What Makes Third Grade so Critical for Students?

How can one grade have such an influence on a student’s future success? In third grade, students go from learning to read to reading to learn. They must be able to read in order to succeed in their classes and start to learn more robust information. Students’ ability to do this can make or break the rest of their education.

Numerous studies have found that if a third grader’s reading level isn’t up to par, the gap in knowledge will likely continue to grow and they will struggle as they advance in school. In fact, some have found that any child who’s not reading fairly well by the end of third grade is unlikely to graduate high school, according to The National Research Council. The Annie E. Casey Foundation says that students with relatively low literacy achievement tend to have more behavioral and social problems in subsequent grades.

A study of Chicago Public School students by researchers from the University of Chicago showed that while almost 80% of students who read above grade level in third grade graduated from high school within five years, only 45% of those who read below grade level graduated. And according to the U.S. Department of Education, only 34 percent of fourth graders nationwide can read with proficiency.

Some states are battling this problem by making it mandatory that struggling third graders be held back. These mandatory retention bills have already passed in Arizona, Florida, Indiana and Oklahoma, and are being considered in Colorado, Iowa, New Mexico and Tennessee. In Florida, a recent study compared students who just barely passed the reading test with students who just barely failed the test (and were held back). It showed that by seventh grade, those students who had been held back were outperforming their counterparts who had been promoted.

The arguments for mandatory retention include that moving students forward before they’re ready sets them up for failure, advancing students sends the message that they can get by without working hard, and that having students who are both advanced and struggling puts a strain on 4th grade teachers.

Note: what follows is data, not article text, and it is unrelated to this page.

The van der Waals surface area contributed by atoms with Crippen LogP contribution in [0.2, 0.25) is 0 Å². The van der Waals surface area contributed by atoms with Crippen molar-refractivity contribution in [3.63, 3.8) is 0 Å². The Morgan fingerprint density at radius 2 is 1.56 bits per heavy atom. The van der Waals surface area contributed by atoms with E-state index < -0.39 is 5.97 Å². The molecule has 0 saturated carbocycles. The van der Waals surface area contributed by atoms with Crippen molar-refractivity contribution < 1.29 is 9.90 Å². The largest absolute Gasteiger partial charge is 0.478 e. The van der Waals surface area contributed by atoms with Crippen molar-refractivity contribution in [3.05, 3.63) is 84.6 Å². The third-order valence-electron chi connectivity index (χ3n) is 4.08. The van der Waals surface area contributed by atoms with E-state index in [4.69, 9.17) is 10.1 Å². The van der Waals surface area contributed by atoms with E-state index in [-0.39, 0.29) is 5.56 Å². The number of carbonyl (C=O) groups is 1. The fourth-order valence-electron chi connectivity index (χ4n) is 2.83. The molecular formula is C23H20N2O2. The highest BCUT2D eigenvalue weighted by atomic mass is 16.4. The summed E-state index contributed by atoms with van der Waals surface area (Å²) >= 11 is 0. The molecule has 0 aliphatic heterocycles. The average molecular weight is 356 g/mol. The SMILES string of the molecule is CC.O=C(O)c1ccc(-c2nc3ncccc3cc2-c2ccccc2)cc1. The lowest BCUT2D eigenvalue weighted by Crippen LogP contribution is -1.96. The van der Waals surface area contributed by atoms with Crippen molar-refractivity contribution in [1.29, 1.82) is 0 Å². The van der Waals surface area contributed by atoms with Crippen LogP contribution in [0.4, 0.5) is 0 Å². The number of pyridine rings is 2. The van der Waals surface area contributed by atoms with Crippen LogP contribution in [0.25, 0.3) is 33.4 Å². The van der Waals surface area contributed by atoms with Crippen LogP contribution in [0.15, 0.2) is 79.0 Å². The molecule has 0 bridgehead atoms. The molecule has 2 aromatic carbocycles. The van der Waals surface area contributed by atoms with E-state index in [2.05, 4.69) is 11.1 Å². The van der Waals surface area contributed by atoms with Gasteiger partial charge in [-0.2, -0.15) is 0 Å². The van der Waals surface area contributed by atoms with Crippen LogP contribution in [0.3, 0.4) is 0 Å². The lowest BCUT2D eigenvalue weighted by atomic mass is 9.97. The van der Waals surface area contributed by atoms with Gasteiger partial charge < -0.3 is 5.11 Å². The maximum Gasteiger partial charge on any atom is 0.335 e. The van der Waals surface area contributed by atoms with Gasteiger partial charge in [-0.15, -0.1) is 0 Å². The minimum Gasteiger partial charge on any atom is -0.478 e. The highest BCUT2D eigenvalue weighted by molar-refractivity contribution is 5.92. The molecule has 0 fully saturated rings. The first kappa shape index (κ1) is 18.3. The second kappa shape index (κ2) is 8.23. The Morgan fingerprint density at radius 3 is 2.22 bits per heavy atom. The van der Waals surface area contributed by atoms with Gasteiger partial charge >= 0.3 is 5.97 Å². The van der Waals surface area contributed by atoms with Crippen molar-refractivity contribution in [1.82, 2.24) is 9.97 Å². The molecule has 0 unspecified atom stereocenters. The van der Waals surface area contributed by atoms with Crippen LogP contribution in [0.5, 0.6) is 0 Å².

However, many disagree with this policy. David Berliner, a professor emeritus of education at Arizona State University, says, [The students] are a year older. Of course they’re going to do better when they get into fourth grade.” He also says that any gains experienced by being held back fade by eighth grade. There is also the worry that holding students back can hurt their self-esteemonly perpetuating failure.

Berliner even says that these laws are mean-spirited. He and others say that investing in the resources necessary to bring up third graders’ reading levels is the answerthat an individualized approach to each student is the correct approach.

Many have also talked about how summer learning loss can contribute to a student falling behind in third grade. Research is consistently showing that over the course of their summer break kids are losing some of the critical skills they learned during the school year. One study showed that when students are given a test at the beginning and end of their summer break, they score significantly lower at the end of their summer breakeven though it’s the same test.

Amanda Morin says that a child may have trouble in third grade if she can’t:

  • Read sight (or high frequency) words without stopping to think about it.
  • Write legible, complete sentences.
  • Automatically solve basic addition and subtraction facts up to 10. This includes doubles facts, double plus one facts and other fact family problems.
  • Create and solve the numerical sentences that go with story problems.

Title 1 literacy specialist Kathy Callister offers tips for parents on helping their students stay on course in third grade: ·

  • Talk to your children, from birth onward. Read aloud to them.
  • Make the library a fun place to go.
  • Enjoy nursery rhymes and songs together.
  • Build letter awareness by pointing out letters on signs and singing the alphabet song.
  • Point out the sounds that letters make, and have children listen for words that begin with a particular sound as you read to them.

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